34:17 So I, the Lord, say: “You have not really obeyed me and granted freedom to your neighbor and fellow countryman. 1 Therefore, I will grant you freedom, the freedom 2 to die in war, or by starvation or disease. I, the Lord, affirm it! 3 I will make all the kingdoms of the earth horrified at what happens to you. 4 34:18 I will punish those people who have violated their covenant with me. I will make them like the calf they cut in two and passed between its pieces. 5 I will do so because they did not keep the terms of the covenant they made in my presence. 6 34:19 I will punish the leaders of Judah and Jerusalem, the court officials, 7 the priests, and all the other people of the land who passed between the pieces of the calf. 8 34:20 I will hand them over to their enemies who want to kill them. Their dead bodies will become food for the birds and the wild animals. 9 34:21 I will also hand King Zedekiah of Judah and his officials over to their enemies who want to kill them. I will hand them over to the army of the king of Babylon, even though they have temporarily withdrawn from attacking you. 10 34:22 For I, the Lord, affirm that 11 I will soon give the order and bring them back to this city. They will fight against it and capture it and burn it down. I will also make the towns of Judah desolate so that there will be no one living in them.”’”
1 tn The Hebrew text has a compound object, the two terms of which have been synonyms in vv. 14, 15. G. L. Keown, P. J. Scalise, and T. G. Smothers (Jeremiah 26-52 [WBC], 189) make the interesting observation that these two terms (Heb “brother” and “neighbor”) emphasize the relationships that should have taken precedence over their being viewed as mere slaves.
2 sn This is, of course, a metaphorical and ironical use of the term “to grant freedom to.” It is, however, a typical statement of the concept of talionic justice which is quite often operative in God’s judgments in the OT (cf., e.g., Obad 15).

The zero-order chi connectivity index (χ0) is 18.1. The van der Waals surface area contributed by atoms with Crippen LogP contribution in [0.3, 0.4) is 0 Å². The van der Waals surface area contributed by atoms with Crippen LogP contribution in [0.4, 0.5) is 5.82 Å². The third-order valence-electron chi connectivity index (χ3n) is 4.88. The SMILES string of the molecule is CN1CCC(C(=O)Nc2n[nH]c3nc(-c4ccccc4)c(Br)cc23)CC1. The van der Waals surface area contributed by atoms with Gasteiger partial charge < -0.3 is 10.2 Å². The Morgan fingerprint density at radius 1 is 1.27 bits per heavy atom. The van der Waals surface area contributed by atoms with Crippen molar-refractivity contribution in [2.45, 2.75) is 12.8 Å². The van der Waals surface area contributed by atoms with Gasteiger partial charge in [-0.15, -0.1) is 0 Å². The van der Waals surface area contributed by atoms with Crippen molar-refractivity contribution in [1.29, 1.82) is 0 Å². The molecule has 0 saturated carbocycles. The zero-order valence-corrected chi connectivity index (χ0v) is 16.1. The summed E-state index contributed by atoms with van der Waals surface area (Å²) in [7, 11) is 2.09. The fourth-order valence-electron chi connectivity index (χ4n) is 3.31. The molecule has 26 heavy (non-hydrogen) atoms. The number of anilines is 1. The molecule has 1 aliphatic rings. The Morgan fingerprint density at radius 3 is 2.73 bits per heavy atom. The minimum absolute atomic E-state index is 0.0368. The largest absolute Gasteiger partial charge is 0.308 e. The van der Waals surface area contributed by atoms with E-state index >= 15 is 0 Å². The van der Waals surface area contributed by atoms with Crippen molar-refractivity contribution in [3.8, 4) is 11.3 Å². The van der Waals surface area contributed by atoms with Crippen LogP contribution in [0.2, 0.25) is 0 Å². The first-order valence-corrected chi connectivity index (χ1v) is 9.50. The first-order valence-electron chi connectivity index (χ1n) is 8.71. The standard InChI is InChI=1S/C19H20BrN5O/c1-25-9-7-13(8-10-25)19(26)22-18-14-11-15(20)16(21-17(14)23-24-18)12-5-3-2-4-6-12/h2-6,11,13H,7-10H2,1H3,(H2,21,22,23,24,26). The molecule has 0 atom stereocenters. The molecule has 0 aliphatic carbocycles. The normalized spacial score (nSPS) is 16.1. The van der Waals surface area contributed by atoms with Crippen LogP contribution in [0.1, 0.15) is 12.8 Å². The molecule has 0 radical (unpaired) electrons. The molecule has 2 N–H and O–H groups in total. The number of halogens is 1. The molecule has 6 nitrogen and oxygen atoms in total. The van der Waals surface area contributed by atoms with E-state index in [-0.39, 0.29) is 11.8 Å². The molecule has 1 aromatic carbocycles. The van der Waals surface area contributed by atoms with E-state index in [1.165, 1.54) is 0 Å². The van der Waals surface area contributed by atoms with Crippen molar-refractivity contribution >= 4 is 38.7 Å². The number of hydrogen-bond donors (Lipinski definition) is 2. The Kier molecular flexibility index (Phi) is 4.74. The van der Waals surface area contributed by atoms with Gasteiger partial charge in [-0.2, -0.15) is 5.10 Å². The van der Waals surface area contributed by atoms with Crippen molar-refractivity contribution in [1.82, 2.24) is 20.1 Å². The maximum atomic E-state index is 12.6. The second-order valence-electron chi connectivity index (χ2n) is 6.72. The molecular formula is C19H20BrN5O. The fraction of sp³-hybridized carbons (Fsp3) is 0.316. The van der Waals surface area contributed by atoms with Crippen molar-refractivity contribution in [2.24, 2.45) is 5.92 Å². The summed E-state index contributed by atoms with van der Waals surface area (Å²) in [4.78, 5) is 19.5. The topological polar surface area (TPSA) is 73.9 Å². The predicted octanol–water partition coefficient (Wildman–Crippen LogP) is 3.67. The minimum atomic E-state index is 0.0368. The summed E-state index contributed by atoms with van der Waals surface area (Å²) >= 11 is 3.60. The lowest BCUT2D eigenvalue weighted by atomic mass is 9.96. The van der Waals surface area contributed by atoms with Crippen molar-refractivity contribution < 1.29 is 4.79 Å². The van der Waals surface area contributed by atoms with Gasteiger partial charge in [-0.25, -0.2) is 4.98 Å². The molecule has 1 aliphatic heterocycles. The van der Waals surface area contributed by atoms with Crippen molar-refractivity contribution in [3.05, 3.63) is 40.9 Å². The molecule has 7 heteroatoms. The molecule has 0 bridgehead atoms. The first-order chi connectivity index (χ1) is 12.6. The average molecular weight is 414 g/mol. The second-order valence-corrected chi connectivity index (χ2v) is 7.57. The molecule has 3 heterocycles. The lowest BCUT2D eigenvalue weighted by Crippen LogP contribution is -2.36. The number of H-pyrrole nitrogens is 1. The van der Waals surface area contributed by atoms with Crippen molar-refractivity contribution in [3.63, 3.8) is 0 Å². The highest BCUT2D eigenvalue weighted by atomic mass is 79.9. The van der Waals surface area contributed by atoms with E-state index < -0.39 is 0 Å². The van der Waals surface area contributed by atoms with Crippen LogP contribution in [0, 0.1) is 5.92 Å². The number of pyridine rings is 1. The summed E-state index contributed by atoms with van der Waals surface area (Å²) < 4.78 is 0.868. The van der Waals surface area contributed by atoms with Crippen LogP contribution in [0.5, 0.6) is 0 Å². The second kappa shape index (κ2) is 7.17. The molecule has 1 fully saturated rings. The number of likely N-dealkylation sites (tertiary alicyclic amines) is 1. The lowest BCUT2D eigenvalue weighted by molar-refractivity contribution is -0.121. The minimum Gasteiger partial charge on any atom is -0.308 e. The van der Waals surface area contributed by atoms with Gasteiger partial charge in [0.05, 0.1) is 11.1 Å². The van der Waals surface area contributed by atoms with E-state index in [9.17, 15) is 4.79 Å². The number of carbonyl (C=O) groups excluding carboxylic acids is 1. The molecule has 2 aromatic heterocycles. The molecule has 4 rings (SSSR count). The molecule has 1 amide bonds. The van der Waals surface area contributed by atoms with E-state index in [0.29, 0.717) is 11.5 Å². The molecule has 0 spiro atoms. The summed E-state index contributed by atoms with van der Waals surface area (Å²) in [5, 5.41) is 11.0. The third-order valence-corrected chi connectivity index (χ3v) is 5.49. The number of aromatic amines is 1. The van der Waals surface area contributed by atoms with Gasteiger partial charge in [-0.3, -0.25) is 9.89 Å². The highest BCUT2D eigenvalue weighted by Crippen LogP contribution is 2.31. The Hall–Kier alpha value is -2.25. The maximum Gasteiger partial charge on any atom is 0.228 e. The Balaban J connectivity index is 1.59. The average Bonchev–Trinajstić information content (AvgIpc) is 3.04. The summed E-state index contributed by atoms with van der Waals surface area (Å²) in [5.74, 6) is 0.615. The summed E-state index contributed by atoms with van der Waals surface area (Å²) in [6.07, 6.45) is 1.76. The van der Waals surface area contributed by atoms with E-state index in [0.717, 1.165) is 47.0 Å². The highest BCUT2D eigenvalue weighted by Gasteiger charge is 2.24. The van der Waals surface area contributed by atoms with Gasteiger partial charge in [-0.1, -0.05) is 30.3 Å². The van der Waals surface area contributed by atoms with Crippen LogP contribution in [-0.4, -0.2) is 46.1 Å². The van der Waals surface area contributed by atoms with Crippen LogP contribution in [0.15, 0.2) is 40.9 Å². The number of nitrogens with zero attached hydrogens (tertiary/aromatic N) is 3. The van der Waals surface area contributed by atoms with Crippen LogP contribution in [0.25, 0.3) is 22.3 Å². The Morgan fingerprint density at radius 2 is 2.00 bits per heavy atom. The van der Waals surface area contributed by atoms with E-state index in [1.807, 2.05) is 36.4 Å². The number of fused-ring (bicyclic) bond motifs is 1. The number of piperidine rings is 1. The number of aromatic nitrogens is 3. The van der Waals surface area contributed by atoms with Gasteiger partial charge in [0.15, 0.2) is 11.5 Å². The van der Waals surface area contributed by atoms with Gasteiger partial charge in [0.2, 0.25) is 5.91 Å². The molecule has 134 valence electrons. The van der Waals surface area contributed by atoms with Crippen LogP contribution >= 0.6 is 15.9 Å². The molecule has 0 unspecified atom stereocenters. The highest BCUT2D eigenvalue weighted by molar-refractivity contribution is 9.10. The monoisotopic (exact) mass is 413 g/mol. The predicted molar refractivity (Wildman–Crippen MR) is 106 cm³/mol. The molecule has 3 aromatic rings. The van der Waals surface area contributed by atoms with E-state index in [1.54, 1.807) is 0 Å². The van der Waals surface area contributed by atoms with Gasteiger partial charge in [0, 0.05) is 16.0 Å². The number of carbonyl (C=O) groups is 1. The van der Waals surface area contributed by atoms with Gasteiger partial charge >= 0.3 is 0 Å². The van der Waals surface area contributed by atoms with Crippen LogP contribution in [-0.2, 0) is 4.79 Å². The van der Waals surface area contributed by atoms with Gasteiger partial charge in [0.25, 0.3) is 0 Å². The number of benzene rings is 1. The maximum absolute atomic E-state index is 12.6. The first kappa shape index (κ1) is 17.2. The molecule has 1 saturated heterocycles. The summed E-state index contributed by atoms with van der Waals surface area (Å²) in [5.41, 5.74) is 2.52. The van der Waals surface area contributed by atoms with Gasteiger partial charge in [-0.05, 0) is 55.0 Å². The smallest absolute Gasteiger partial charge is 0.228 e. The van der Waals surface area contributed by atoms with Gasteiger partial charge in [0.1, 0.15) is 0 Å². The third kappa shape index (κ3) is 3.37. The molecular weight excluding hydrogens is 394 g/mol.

3 tn Heb “Oracle of the
6 tn There is a little confusion in the syntax of this section because the noun “the calf” does not have any formal conjunction or preposition with it showing how it relates to the rest of the sentence. KJV treats it and the following words as though they were a temporal clause modifying “covenant which they made.” The majority of modern English versions and commentaries, however, understand it as a second accusative after the verb + object “I will make the men.” This fits under the category of what GKC 375 §118.r calls an accusative of comparison (compare usage in Isa 21:8; Zech 2:8). Stated baldly, “I will make the people…the calf,” it is, however, more forceful than the formal use of the noun + preposition כְּ just as metaphors are generally more forceful than similes. The whole verse is one long, complex sentence in Hebrew: “I will make the men who broke my covenant [referring to the Mosaic covenant containing the stipulation to free slaves after six years] [and] who did not keep the terms of the covenant which they made before me [referring to their agreement to free their slaves] [like] the calf which they cut in two and passed between its pieces.” The sentence has been broken down into shorter sentences in conformity with contemporary English style.
8 tn This verse is not actually a sentence in the Hebrew original but is a prepositioned object to the verb in v. 20, “I will hand them over.” This construction is called casus pendens in the older grammars and is used to call attention to a subject or object (cf. GKC 458 §143.d and compare the usage in 33:24). The same nondescript “I will punish” which was used to resolve the complex sentence in the previous verse has been chosen to introduce the objects here before the more specific “I will hand them over” in the next verse.
10 tn Heb “And Zedekiah king of Judah and his officials I will give into the hand of their enemies and into the hand of those who seek their lives and into the hands of the army of the king of Babylon which has gone up from against them.” The last two “and into the hand” phrases are each giving further explication of “their enemies” (the conjunction is explicative [cf. BDB 252 s.v. וְ 1.b]). The sentence has been broken down into shorter English sentences in conformity with contemporary English style.
sn This refers to the relief offered by the withdrawal of the Babylonian troops to fight against the Egyptians which were coming to Zedekiah’s aid (cf. 37:5, 7, 11).
11 tn Heb “Oracle of the